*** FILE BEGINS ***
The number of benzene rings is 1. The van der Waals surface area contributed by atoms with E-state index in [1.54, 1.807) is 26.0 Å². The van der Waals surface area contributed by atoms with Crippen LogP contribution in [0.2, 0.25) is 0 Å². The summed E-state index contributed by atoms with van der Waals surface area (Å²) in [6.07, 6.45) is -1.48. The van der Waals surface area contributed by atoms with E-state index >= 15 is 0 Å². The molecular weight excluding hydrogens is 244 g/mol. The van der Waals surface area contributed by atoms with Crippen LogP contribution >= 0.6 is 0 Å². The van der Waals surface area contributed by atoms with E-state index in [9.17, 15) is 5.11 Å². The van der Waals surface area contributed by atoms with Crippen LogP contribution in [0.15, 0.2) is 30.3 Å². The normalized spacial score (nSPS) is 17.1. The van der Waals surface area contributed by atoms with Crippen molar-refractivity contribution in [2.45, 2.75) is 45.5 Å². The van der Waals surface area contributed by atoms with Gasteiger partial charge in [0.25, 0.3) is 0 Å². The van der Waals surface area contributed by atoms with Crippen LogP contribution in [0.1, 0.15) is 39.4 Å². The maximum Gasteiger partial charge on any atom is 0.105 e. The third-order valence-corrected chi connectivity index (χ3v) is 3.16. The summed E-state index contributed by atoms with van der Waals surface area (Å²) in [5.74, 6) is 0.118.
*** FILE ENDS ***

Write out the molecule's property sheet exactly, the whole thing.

The number of benzene rings is 1. The van der Waals surface area contributed by atoms with E-state index in [1.54, 1.807) is 26.0 Å². The van der Waals surface area contributed by atoms with Crippen LogP contribution in [0.2, 0.25) is 0 Å². The summed E-state index contributed by atoms with van der Waals surface area (Å²) in [6.07, 6.45) is -1.48. The van der Waals surface area contributed by atoms with E-state index >= 15 is 0 Å². The molecular weight excluding hydrogens is 244 g/mol. The van der Waals surface area contributed by atoms with Crippen LogP contribution >= 0.6 is 0 Å². The van der Waals surface area contributed by atoms with E-state index in [9.17, 15) is 5.11 Å². The van der Waals surface area contributed by atoms with Crippen LogP contribution in [0.15, 0.2) is 30.3 Å². The normalized spacial score (nSPS) is 17.1. The van der Waals surface area contributed by atoms with Crippen molar-refractivity contribution in [2.45, 2.75) is 45.5 Å². The van der Waals surface area contributed by atoms with Gasteiger partial charge in [0.25, 0.3) is 0 Å². The van der Waals surface area contributed by atoms with Crippen LogP contribution in [0.1, 0.15) is 39.4 Å². The maximum Gasteiger partial charge on any atom is 0.105 e. The third-order valence-corrected chi connectivity index (χ3v) is 3.16. The summed E-state index contributed by atoms with van der Waals surface area (Å²) in [5.74, 6) is 0.118.